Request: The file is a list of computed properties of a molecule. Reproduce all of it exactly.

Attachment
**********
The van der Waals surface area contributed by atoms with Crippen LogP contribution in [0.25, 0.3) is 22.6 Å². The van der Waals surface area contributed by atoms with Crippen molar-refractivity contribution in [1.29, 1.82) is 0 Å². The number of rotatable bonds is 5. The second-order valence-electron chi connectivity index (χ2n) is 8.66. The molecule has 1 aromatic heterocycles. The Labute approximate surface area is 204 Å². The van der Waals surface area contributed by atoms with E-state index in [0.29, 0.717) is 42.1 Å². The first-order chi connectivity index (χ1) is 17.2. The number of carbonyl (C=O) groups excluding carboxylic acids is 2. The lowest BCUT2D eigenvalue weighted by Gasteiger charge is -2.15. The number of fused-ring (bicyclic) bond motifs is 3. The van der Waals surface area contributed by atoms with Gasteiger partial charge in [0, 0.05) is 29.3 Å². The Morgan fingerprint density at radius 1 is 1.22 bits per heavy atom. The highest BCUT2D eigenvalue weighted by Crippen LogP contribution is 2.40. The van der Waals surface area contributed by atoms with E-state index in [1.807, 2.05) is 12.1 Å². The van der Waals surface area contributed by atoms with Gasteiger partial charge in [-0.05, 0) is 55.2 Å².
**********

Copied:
The van der Waals surface area contributed by atoms with Crippen LogP contribution in [0.25, 0.3) is 22.6 Å². The van der Waals surface area contributed by atoms with Crippen molar-refractivity contribution in [1.29, 1.82) is 0 Å². The number of rotatable bonds is 5. The second-order valence-electron chi connectivity index (χ2n) is 8.66. The molecule has 1 aromatic heterocycles. The Labute approximate surface area is 204 Å². The van der Waals surface area contributed by atoms with E-state index in [0.29, 0.717) is 42.1 Å². The first-order chi connectivity index (χ1) is 17.2. The number of carbonyl (C=O) groups excluding carboxylic acids is 2. The lowest BCUT2D eigenvalue weighted by Gasteiger charge is -2.15. The number of fused-ring (bicyclic) bond motifs is 3. The van der Waals surface area contributed by atoms with Gasteiger partial charge in [0, 0.05) is 29.3 Å². The Morgan fingerprint density at radius 1 is 1.22 bits per heavy atom. The highest BCUT2D eigenvalue weighted by Crippen LogP contribution is 2.40. The van der Waals surface area contributed by atoms with E-state index in [1.807, 2.05) is 12.1 Å². The van der Waals surface area contributed by atoms with Gasteiger partial charge in [-0.05, 0) is 55.2 Å².